CUNA has perfected the use of remote work in the US and abroad. Since the early 2000s, computer and information systems have achieved greater capacity, allowing the sharing of more data in real time around the world. The company is no longer bringing H1B visa holders to the US for training; the foreign employees are subcontracted and stay in their own country. In the early 2000s, it was possible to impede the company’s use of H1B visas via political mobilization as the union demonstrated that there were plenty of Wisconsin workers able to take on the work in question. Nor is the firm hiring contractors directly and thus challenging the union in obvious ways, CUNA has instead made arrangements with firms that specialize in providing contract employees. In turn, those firms have hired individuals to do the work employees in Madison used to do.

Like all firms, CUNA has the right to employ contractors and faces few limitations in current labor law. The union can try to restrict that use via contract language, but firms are not required to bargain over the use of contractors as long as they discuss the effects of their decisions. In early 2008, CUNA’s use of workers in Iowa and Texas to do work associated with Madison was constrained by a successful union sponsored publicity attack on CUNA. Specifically the union and its consultants targeted CUNA’s expansion to IOWA with billboards lining the highways approaching Madison. The union also sent organizers down to the Iowa and Texas locations of CUNA with leaflets explaining the benefits of unionization. At that time, CUNA wanted to be considered and treated as a Wisconsin based-company responsive to Wisconsin. That plus the unity of the union around economic demands and the unpopularity of the management team allowed the union to stabilize the employment situation. But not for long.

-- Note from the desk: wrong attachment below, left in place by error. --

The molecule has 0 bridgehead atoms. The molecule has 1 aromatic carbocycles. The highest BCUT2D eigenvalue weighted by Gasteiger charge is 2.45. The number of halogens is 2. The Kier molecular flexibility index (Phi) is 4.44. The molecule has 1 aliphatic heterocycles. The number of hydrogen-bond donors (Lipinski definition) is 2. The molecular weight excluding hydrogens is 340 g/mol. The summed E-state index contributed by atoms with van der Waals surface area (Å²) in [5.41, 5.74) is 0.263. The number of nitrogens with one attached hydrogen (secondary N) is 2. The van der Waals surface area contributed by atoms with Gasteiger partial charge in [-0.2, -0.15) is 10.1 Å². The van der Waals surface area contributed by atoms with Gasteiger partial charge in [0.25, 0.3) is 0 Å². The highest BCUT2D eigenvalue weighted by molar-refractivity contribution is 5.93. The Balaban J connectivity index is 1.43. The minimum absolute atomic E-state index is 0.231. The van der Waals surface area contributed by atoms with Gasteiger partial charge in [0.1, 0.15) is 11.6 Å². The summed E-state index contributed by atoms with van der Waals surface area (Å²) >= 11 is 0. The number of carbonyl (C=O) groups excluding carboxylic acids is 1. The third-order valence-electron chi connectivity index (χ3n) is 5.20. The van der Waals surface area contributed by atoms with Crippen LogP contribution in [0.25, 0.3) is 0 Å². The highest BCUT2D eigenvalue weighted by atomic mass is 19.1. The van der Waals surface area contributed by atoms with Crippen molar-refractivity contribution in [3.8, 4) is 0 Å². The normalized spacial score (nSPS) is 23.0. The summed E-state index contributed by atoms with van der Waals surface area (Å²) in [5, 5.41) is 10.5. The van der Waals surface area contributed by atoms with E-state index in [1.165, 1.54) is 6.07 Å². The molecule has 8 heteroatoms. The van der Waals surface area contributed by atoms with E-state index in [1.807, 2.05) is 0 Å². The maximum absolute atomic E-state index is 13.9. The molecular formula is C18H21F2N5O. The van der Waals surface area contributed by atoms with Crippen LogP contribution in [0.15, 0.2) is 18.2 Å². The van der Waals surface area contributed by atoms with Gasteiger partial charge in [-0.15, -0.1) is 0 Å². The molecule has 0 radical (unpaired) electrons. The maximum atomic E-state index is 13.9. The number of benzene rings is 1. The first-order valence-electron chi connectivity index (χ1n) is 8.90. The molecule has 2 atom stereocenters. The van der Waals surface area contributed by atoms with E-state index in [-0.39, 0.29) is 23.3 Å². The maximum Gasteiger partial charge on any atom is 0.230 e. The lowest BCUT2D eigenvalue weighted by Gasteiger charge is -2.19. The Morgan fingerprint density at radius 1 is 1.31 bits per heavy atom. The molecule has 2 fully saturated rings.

Without the ability to reach the workers employed by the contractors—especially if they are doing a significant bulk of the work—the union in Madison has limited ways to pressure CUNA Mutual in the normal course of collective bargaining discussions. This means Local 39 will eventually die or become irrelevant unless the labor movement changes its approach.

Weaknesses inherent in the National Labor Relations Act developed in a different time for different industries are ever more apparent. The law needs to be changed to respond to the new structure of industry. In particular, legislators need to give unions the right to get meaningful contract labor employment data, but that is a long-term and uncertain path.

Since time is of the essence, our movement must make it more expensive and more difficult for firms to employ the use of contractors. This can be accomplished in at least two ways:

1) The union can mobilize its political and economic resources in Madison to put as much pressure on the company as possible to force them to change the structure of the contract, limiting the ability of management to ship work to any place in the world;

2) The labor movement—organized labor—can identify the contractors used by CUNA and organize the workforces contracted by these third parties. This is a difficult organizing challenge but it also puts front and center the need to alter the NLRA to respond to the reorganization of the workforce that is underway. 

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In the immediate case, CUNA Mutual is a small player in the world of contracted work and probably in the financial contribution it makes to any of the firms it employs to subcontract its work. Thus identifying the contractors and digging deep into their work practices and publicizing them might help turn the tide.

There are of course other concerns that CUNA Mutual customers might have, such as privacy, stemming from the fact that one’s personal financial information is now spread around to numerous locations, and individuals. 

Negotiations between CUNA Mutual and OPEIU are in their seventh month. Workers are united in their demands regarding wages, hours, and working conditions. But even if the firm meets these demands, the issue of the structure remains. Runaway shops, which relocate production without consulting the union, have been part of the American labor world since the 1920’s. But they had a physical dimension, and it was possible to find and organize the new factory. Now we face a much more elusive foe.